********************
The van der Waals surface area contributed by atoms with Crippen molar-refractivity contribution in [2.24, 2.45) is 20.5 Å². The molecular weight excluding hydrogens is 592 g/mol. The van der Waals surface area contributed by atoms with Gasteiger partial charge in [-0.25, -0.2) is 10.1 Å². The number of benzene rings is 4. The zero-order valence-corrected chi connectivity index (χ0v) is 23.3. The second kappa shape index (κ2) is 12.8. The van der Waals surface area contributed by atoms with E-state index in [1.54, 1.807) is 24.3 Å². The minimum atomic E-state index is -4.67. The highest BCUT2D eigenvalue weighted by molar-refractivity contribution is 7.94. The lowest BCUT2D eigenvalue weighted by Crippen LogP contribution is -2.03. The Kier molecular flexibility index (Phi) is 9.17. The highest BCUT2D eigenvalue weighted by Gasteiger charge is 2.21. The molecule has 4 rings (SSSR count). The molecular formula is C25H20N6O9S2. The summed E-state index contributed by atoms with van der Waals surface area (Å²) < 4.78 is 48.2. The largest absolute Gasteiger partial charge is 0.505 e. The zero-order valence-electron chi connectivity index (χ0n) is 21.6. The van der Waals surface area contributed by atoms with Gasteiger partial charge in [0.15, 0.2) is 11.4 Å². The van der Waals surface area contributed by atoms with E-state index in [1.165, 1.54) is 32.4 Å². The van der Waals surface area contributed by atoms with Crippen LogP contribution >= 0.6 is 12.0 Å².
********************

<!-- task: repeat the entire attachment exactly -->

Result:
The van der Waals surface area contributed by atoms with Crippen molar-refractivity contribution in [2.24, 2.45) is 20.5 Å². The molecular weight excluding hydrogens is 592 g/mol. The van der Waals surface area contributed by atoms with Gasteiger partial charge in [-0.25, -0.2) is 10.1 Å². The number of benzene rings is 4. The zero-order valence-corrected chi connectivity index (χ0v) is 23.3. The second kappa shape index (κ2) is 12.8. The van der Waals surface area contributed by atoms with E-state index in [1.54, 1.807) is 24.3 Å². The minimum atomic E-state index is -4.67. The highest BCUT2D eigenvalue weighted by molar-refractivity contribution is 7.94. The lowest BCUT2D eigenvalue weighted by Crippen LogP contribution is -2.03. The Kier molecular flexibility index (Phi) is 9.17. The highest BCUT2D eigenvalue weighted by Gasteiger charge is 2.21. The molecule has 4 rings (SSSR count). The molecular formula is C25H20N6O9S2. The summed E-state index contributed by atoms with van der Waals surface area (Å²) < 4.78 is 48.2. The largest absolute Gasteiger partial charge is 0.505 e. The zero-order valence-electron chi connectivity index (χ0n) is 21.6. The van der Waals surface area contributed by atoms with Gasteiger partial charge in [0.15, 0.2) is 11.4 Å². The van der Waals surface area contributed by atoms with E-state index in [1.165, 1.54) is 32.4 Å². The van der Waals surface area contributed by atoms with Crippen LogP contribution >= 0.6 is 12.0 Å².